The default rule can be modified by contract. Here, lease agreements between decedent and Karmazin provided that “Real Estate Taxes will be paid by [decedent].” Due to the leases, the county court determined that the default rule did not apply. The court reasoned:
It is clear the decedent/life tenant received cash rent for crops planted and harvested in 2015. Logic and equity further dictate the estate should be responsible for the payment of real estate taxes for 2015. The Court determines the intent of the parties was for the tenant to pay rent and the landlord to pay real estate taxes associated with the crop year 2015.
But the county court erred in resorting to consideration of equity. We are presented with an action at law, not in equity.30 Thus, equitable principles do not apply.
The county court also determined that logic compelled the conclusion that the estate was liable for the taxes. It found the leases to be ambiguous. And in attempting to determine the intent of the contracting parties, it reasoned that it was logical for the estate to pay taxes associated with the 2015 crop year. We disagree on both of these points of law.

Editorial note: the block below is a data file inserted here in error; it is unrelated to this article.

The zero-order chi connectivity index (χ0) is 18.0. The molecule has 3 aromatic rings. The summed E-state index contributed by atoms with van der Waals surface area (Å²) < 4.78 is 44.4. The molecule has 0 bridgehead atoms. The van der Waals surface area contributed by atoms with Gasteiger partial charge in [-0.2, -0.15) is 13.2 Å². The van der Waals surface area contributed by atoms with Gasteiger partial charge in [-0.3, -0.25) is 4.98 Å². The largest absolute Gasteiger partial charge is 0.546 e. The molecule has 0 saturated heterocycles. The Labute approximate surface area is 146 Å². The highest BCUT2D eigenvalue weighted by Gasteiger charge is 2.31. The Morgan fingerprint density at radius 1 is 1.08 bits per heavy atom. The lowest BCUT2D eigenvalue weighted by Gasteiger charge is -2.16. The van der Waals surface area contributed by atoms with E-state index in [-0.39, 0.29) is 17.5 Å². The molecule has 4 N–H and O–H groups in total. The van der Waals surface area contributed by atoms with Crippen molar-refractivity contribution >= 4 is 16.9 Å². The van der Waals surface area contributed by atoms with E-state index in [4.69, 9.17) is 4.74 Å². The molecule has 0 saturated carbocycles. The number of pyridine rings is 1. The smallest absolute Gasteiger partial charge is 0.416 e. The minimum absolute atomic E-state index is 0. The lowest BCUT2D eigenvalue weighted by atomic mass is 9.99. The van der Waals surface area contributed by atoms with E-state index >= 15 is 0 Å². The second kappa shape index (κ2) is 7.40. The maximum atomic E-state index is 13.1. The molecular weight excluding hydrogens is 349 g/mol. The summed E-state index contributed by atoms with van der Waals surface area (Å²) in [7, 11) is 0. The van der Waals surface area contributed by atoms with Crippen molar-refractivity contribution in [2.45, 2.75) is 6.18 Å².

A contract is ambiguous when a word, phrase, or provision in the contract has, or is susceptible of, at least two reasonable but conflicting interpretations or meanings.31 Here, the leases did not specify whether decedent would be responsible for the 2014 taxes or the 2015 taxes. But the leases are ambiguous only if both of the conflicting interpretations are reasonable.
We are mindful of the nature of these specific leases. In the absence of a different agreement, a yearly lease of farm-land begins on March 1 and ends on February 28 of the suc-ceeding year.32 But the leases here supplied a different term: November 1, 2014, to October 31, 2015.